Previous studies have described conflicting reports on the appearance of CPSI and GS in the developing liver. Notenboom et al. described the onset of CPSI and GS expression at E13 and E15 with a gradual increase as development proceeds, followed by a decline in CPSI protein in hepatocytes surrounding the central vein prior to birth5. However, Shiojiri et al. observed that the onset of CPSI expression occurred at E15 while GS expression appeared postnatally6. The discrepancy in GS staining has been attributed to differences in tissue preparation while the observation that CPSI accumulation exhibits intralobular heterogeneity may account for differences observed in CPSI staining5. We first determined the expression pattern of CPSI and GS in relation to that of β-catenin at different stages of liver development (from E12.5 up to E18.5) in wild-type mice using immunostaining and western blotting (Fig. 1). As the specific antiserum used in the detection of CPSI and GS may also account for some differences we used a purified monoclonal antibody for the detection of GS and CPSI antibodies from two different sources. In line with the observations of previous reports, CPSI protein was found to be more highly expressed at E18.5 compared to earlier time points by Western blotting (Fig. 1A). Weak expression of GS protein was detected from E13.5 with higher levels detected only at E18.5 (Fig. 1A).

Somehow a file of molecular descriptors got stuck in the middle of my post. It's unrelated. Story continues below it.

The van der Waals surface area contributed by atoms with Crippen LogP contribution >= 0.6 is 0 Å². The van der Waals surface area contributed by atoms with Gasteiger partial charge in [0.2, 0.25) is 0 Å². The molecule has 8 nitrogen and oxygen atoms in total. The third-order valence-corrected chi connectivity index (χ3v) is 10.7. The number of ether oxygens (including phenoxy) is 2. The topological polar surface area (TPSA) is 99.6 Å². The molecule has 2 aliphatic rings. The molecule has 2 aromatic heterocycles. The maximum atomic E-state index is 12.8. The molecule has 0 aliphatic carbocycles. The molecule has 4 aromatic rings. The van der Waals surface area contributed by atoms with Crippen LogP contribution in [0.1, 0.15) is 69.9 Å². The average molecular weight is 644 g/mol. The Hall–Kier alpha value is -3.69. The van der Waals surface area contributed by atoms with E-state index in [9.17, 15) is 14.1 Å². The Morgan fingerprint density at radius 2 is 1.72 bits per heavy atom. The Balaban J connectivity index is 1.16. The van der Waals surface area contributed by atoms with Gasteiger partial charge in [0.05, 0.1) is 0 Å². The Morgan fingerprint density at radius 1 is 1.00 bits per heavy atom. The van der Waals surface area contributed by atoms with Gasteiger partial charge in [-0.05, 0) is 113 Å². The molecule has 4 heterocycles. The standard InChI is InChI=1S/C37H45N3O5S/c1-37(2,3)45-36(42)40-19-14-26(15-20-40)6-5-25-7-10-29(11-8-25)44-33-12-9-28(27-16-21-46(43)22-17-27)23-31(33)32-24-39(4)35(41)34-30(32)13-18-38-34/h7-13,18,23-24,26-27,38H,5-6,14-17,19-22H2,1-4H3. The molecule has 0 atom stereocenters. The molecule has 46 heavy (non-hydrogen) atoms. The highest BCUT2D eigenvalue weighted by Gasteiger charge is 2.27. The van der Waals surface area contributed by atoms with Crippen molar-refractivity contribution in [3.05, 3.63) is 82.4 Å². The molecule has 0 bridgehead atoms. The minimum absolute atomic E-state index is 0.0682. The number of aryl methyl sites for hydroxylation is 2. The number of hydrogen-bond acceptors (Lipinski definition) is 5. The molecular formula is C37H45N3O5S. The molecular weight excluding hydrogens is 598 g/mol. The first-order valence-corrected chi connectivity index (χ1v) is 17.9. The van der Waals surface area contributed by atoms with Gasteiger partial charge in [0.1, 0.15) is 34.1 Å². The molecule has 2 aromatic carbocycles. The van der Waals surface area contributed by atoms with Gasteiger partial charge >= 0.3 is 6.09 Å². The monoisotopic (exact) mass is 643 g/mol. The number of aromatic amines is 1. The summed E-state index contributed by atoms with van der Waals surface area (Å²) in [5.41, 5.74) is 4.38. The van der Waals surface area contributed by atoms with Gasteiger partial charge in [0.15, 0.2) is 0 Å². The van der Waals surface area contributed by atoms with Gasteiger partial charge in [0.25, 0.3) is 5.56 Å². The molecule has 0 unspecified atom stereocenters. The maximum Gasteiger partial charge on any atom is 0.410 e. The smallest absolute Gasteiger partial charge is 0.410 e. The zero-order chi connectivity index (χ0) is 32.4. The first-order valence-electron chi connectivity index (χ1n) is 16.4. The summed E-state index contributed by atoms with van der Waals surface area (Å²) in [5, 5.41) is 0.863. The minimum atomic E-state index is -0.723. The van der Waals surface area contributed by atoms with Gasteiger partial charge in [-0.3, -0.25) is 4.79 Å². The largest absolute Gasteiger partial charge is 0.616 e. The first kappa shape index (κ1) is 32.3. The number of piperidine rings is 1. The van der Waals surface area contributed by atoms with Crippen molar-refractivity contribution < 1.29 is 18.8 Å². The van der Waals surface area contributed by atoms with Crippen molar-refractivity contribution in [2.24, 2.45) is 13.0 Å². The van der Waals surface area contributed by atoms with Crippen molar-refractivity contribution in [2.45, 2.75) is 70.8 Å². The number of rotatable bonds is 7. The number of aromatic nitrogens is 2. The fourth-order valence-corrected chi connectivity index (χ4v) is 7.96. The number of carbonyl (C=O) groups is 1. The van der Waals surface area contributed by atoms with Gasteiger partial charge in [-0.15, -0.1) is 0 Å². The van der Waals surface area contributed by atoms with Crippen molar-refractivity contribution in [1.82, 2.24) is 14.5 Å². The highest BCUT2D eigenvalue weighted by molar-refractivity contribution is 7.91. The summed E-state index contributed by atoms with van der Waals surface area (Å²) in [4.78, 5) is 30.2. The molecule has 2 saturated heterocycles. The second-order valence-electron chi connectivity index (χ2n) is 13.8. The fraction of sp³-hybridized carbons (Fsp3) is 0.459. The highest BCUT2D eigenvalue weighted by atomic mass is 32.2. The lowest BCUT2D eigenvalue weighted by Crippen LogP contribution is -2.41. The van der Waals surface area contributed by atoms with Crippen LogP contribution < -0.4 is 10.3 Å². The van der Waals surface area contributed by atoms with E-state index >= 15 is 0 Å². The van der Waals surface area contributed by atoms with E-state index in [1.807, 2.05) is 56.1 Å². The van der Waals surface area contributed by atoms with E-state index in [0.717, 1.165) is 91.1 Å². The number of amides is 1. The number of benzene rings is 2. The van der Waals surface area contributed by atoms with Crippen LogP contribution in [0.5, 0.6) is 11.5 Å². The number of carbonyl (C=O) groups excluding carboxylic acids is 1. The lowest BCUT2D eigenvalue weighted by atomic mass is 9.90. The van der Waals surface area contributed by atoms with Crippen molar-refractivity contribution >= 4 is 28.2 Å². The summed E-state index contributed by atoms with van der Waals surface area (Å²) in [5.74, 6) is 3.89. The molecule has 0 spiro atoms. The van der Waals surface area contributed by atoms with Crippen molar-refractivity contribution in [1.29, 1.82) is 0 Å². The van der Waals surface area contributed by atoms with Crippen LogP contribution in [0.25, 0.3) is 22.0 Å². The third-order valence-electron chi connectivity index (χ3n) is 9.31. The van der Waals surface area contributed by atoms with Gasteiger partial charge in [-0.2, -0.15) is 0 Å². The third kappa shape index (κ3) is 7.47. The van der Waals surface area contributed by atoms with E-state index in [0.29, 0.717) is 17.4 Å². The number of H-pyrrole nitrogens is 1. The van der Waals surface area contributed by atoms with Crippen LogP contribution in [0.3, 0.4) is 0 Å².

Figure 1
figure 1

Timecourse of CPSI and GS protein expression levels and immunohistochemistry in developing mouse liver. (A) Western blot analysis to detect CPSI and GS protein in embryonic liver using GAPDH as a loading control. (B) Western blot analysis of cytoplasmic and nuclear protein fractions isolated from embryonic liver to show activation status of β-catenin using GAPDH and LaminB1 as loading controls. (C) Immunohistochemical staining for β-catenin in embryonic liver sections taken from the gestational stage indicated. The magnification is x400, scale bars −100 µm. (D) Immunofluorescent co-staining for CPSI (red) and GS (green) with DAPI counterstain (blue) in adult, embryonic and postnatal liver sections taken from the gestational/post gestational stage indicated. The magnification is x200 (inset is x400), scale bars −50 µm.